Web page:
Because hi-tech companies pay disproportionately higher salaries than their counterparts in other sectors, getting a job in the industry is a godsend to the average Israeli.

Considering that a startling one in five Israelis lives below the poverty line and many are tens of thousands of shekels in debt, a hi-tech job can be the make-or-break factor between a decent life and a reality where survival is a daily struggle.

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While Israelis aren’t known for being soft-spoken pushovers, most hi-tech employees would not risk their livelihoods to challenge political ideology in the workplace — even if they, like the majority of the Israeli public, voted for Netanyahu or his coalition partners.

True diversity means inclusion across the political spectrum

Countless Israeli hi-tech companies crow about their diversity and inclusion policies. Many proudly advertise the fact that they have women serving in executive leadership positions.

Some start-ups offer special programs to train and hire ultra-Orthodox workers, who often lack previous experience in key positions. Scores of businesses in the space recruit and promote employees who don’t hold university degrees.

Yet if that embrace of diversity is limited to those with the “correct” political views and excludes diversity of thought, Israel’s hi-tech ecosystem risks a stratification that sees only people with very specific beliefs able to reap the benefits of working in the industry.

Although Israeli tech companies have not yet released Roe vs. Wade-style statements clearly endorsing one side of an ongoing political debate, knowledge that the boss is vocally against the government would likely trigger employees with different views to self-censor.

Declaring a demonstration that reflects the view of some, but not all, employees in the space as the “hi-tech protest” sets a dangerous precedent. It suggests that protesters are speaking for the industry as a whole, and that their political opinions are the dominant ideology for hi-tech workers.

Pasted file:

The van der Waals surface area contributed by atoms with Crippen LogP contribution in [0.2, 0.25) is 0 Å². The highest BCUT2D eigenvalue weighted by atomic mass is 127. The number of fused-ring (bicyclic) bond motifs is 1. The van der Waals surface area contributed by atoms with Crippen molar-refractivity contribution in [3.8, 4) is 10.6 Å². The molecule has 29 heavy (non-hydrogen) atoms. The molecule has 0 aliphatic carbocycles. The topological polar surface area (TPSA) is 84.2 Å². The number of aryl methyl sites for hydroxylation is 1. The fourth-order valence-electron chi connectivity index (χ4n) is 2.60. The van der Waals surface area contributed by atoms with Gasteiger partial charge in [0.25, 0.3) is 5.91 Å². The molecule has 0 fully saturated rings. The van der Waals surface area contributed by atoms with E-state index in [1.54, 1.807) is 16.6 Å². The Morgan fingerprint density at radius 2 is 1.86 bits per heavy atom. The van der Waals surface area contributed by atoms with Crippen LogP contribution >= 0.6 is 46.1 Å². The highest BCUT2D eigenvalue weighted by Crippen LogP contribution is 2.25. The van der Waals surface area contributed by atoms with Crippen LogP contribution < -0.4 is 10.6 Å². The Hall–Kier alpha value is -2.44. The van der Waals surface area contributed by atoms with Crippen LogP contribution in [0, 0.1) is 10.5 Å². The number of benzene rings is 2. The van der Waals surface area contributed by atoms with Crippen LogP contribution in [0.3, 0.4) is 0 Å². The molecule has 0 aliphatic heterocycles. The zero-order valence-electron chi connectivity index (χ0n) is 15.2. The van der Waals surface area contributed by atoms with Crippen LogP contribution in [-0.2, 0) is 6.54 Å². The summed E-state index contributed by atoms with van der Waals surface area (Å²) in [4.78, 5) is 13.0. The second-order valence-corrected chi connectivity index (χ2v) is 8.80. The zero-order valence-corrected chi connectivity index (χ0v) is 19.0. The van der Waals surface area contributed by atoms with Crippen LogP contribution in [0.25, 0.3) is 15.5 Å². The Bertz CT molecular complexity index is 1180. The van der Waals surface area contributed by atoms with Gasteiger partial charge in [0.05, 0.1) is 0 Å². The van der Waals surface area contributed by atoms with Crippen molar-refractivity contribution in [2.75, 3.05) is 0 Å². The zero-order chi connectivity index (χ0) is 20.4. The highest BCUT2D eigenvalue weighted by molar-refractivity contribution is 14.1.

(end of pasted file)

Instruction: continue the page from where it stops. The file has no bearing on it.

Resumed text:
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Statistics about the political affiliations of Israel’s hi-tech professionals are nearly impossible to find, but speaking anecdotally, they appear to be as wonderfully diverse as the country itself.

Included among the people I personally know who are employed in the sector are a resident of South Tel Aviv who immigrated to Israel from Ukraine as a teenager, a Lod native who was raised in a working-class neighborhood, and an originally-Canadian “settler” who is a Ben Shapiro fan.

None of them hail from Israel’s old guard of socialist elites, nor are they left-leaning. They don’t have family connections or generational wealth at their disposal. But they are competent, good at what they do, and have been able to get ahead in the industry thanks to being judged on their skills, intelligence, and abilities.

It would be a tragedy if the social mobility provided by employment in hig-tech was lost due to political litmus tests and an environment dominated by a specific ideology.

Although billionaires who have cashed out and sold their companies for eye-watering sums clearly have the right to protest the new government, they must tread carefully and ensure that they do not purport to be speaking in the name of everyone in the Israeli hi-tech industry, or even on behalf of the people working for their own businesses.

They must make it clear that they are speaking only for themselves.